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America’s Bad Calls

Like any true postmodern patriot, I not only want my country to do good, I want it to look good. I may be Taoist in much of my own self-conception, but not when it comes to soccer. Winning isn’t enough; I want the USA to be acclaimed. And yet, as we witnessed yesterday, one man can make a massive, damaging difference when it comes to our gaining acceptance into the highest ranks. That man is John Harkes.

Now, to be fair, John Harkes is not the only sports announcer to resort to clichés, repeat those clichés, clumsily try to invent new clichés, etc. And his fellow American Alexi Lalas has been giving him some stiff competition in the race to the bottom. Lalas is a blowhard, nerdy in all the wrong ways: awkward and arrogant, but with shockingly unsophisticated opinions. But he’s not calling the matches, and I almost (note: “almost”) feel sorry for him as he sits at the desk with true soccer greats to his left, reminders that with regard to the beautiful game he is at most a footnote in a footnote, no matter what he says. Harkes is the more damaging. He has yet to reveal a single atom of wisdom. When not talking about his own Cup experiences, he talks in the bland language of office motivational posters. He tells us what the American team should be doing without any specificity or detail.

Now, to be fair, Harkes was a fine player, and a crucial one when he played for the United States. But his inability to function as a good color commentator actually explains some of the reasons why soccer has struggled in America. To millions of Americans, soccer is “boring” because “nothing” happens. As a result, our soccer announcers desperately fill the air with mindless pontification, terrified of dead air. Harkes would be a hundred times better if he was content to stop and think. Well, maybe not a hundred times, but less would be less of a bad thing.

I’m fine with Harkes’s biases excepting his bias for the dull. Partisanship is not a bad thing. Steve McManaman makes no secret of his bias, and yet his analysis is sharp and spot on. His diagnosis of what was wrong with England—their tendency to drift backward instead of forward, their negativity and fear—yesterday was clear and wise. (Lalas merely declared, “They’re not that good!” Dude, why not just exclaim, “They suck!” and throw a pretend punch at the camera?) Harkes is a different kind of partisan: not the fanatic, but the toady. In each Harkes cliché is the echo of an uncreative manager at halftime. Indeed, you can see why he could captain a team: He must have been the biggest suck up in the locker room. He’s a near perfect reflector of pedestrian exhortation: Coach said, “We’ve got to attack!”—Harkes says, “They’ve got to attack.” Coach said, “You have to win the ball!”—Harkes says, “They have to win the ball.” And on and on. This is probably how it went with Bruce Arena and Steve Sampson: Coach says X, so I say X to the guys, and coach likes me more because I must think he’s a genius.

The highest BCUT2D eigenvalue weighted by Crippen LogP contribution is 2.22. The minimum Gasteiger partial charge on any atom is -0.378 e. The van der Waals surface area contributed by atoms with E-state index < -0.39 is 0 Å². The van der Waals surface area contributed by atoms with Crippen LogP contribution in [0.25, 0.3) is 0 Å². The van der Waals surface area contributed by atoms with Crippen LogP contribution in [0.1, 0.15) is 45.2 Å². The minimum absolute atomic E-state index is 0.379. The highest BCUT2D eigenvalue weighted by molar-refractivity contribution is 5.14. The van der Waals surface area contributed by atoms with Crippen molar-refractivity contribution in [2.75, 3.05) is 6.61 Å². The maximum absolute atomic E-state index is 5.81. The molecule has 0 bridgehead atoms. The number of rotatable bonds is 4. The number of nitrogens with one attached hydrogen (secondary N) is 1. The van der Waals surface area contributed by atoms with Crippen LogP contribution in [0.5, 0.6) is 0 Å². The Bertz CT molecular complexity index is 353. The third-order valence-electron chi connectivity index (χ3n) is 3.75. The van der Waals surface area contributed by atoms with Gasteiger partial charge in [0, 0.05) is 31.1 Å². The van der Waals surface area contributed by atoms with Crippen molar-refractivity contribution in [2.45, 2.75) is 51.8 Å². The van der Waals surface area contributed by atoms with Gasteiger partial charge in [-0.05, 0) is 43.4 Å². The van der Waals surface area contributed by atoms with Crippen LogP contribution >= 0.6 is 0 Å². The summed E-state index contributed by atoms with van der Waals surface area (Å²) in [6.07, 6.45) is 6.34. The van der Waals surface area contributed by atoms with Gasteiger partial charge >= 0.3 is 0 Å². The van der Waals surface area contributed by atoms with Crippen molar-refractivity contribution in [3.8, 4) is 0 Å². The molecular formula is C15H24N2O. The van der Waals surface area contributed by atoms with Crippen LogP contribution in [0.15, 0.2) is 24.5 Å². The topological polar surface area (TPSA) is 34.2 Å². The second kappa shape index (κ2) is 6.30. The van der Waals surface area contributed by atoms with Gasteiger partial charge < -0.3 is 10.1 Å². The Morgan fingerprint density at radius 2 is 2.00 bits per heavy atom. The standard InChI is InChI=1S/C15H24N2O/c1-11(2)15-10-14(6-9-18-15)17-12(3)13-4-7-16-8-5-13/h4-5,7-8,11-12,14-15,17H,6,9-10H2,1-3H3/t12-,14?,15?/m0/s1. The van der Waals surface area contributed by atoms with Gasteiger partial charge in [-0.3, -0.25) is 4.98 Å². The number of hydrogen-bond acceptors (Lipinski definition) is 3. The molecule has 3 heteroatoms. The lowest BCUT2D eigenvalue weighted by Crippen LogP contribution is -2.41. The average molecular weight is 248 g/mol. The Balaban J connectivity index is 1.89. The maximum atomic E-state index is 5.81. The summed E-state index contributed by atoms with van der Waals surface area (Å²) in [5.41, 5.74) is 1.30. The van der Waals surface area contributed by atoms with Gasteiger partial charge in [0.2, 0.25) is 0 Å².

Again, props to Harkes as a player. He was very good, and had too few teammates worth the while. But someone needs to shift him out of the commentator chair. He’s too shallow, too one-dimensional, and too in love with himself. The guy was a pioneer, and that counts for something. But neither John Harkes nor his former teammates did so so much to earn respect beyond being first on the modern stage. (And in this case, Lalas is twice as bad as Harkes.)

The reason why this matters, and why Harkes’s presence damages American soccer, is that sports fans have a good sixth sense of when broadcasters are forcing it. If a game—pick your sport—is dull, and an announcer is going on and on and on, vomiting exclamation points and superlatives, the contrast between the seen and heard is potent. I’d argue that the single most important contributor to America’s growing soccer culture is Fox Soccer Channel. If you are not currently a soccer fan, one of those millions of Americans who do not see the point, commentary that reveals that what seems simple is not, that behind what seems like improvisation are plays and formations and legends and creation myths, that this game which seems so simple is deep as the ocean—that’s the sort of thing that can suck people in. Think about what John Madden did when he moved to the broadcast booth. I always thought Madden was overrated, and became close to parody as he got older, but he did change the way many football fans understood the deep game. You could say something similar about Tim McCarver. What a shame that we haven’t yet found the color man who knows when to keep quiet, and when to reveal the secret codes. John Harkes has a great smile. He might be very good as a play-by-play announcer, but that should be it. During yesterday’s game, Harkes stated that a lot of American fans still believed their team could win—insight he had learned while eavesdropping in the restroom during halftime. Such is the level of analysis he brings to the booth. I can hear someone flushing.